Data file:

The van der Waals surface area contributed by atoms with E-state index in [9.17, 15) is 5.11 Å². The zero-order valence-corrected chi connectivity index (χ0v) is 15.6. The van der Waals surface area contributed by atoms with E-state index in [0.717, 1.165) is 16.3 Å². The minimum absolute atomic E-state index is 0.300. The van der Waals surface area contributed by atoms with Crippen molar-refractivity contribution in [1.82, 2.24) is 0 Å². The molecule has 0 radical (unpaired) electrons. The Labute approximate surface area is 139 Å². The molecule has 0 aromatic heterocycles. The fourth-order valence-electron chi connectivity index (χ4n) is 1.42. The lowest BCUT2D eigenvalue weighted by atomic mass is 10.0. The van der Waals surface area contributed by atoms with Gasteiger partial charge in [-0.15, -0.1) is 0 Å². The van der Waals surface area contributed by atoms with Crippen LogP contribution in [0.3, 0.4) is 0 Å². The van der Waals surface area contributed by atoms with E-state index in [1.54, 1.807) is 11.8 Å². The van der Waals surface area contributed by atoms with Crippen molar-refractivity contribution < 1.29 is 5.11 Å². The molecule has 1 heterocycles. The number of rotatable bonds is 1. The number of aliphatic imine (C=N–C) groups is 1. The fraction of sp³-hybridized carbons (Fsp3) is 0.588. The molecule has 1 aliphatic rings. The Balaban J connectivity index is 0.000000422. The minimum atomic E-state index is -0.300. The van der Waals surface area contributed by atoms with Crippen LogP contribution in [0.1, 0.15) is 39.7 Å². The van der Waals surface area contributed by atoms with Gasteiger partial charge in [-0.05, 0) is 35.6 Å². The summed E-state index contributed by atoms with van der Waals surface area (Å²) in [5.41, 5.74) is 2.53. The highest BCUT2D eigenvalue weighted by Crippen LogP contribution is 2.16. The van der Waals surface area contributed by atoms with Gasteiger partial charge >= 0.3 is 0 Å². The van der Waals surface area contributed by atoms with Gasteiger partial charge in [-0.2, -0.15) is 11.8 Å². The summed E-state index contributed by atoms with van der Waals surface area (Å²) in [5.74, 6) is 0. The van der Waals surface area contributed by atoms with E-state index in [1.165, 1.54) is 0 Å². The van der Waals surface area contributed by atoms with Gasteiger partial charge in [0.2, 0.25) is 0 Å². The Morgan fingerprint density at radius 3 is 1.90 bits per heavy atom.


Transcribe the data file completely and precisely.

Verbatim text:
The van der Waals surface area contributed by atoms with E-state index in [9.17, 15) is 5.11 Å². The zero-order valence-corrected chi connectivity index (χ0v) is 15.6. The van der Waals surface area contributed by atoms with E-state index in [0.717, 1.165) is 16.3 Å². The minimum absolute atomic E-state index is 0.300. The van der Waals surface area contributed by atoms with Crippen molar-refractivity contribution in [1.82, 2.24) is 0 Å². The molecule has 0 radical (unpaired) electrons. The Labute approximate surface area is 139 Å². The molecule has 0 aromatic heterocycles. The fourth-order valence-electron chi connectivity index (χ4n) is 1.42. The lowest BCUT2D eigenvalue weighted by atomic mass is 10.0. The van der Waals surface area contributed by atoms with Gasteiger partial charge in [-0.15, -0.1) is 0 Å². The van der Waals surface area contributed by atoms with Crippen LogP contribution in [0.3, 0.4) is 0 Å². The van der Waals surface area contributed by atoms with E-state index in [1.54, 1.807) is 11.8 Å². The van der Waals surface area contributed by atoms with Crippen molar-refractivity contribution < 1.29 is 5.11 Å². The molecule has 1 heterocycles. The number of rotatable bonds is 1. The number of aliphatic imine (C=N–C) groups is 1. The fraction of sp³-hybridized carbons (Fsp3) is 0.588. The molecule has 1 aliphatic rings. The Balaban J connectivity index is 0.000000422. The minimum atomic E-state index is -0.300. The van der Waals surface area contributed by atoms with Crippen LogP contribution in [0.1, 0.15) is 39.7 Å². The van der Waals surface area contributed by atoms with Gasteiger partial charge in [-0.05, 0) is 35.6 Å². The summed E-state index contributed by atoms with van der Waals surface area (Å²) in [5.41, 5.74) is 2.53. The highest BCUT2D eigenvalue weighted by Crippen LogP contribution is 2.16. The van der Waals surface area contributed by atoms with Gasteiger partial charge >= 0.3 is 0 Å². The van der Waals surface area contributed by atoms with Gasteiger partial charge in [-0.2, -0.15) is 11.8 Å². The summed E-state index contributed by atoms with van der Waals surface area (Å²) in [5.74, 6) is 0. The van der Waals surface area contributed by atoms with E-state index in [1.165, 1.54) is 0 Å². The van der Waals surface area contributed by atoms with Gasteiger partial charge in [0.2, 0.25) is 0 Å². The Morgan fingerprint density at radius 3 is 1.90 bits per heavy atom.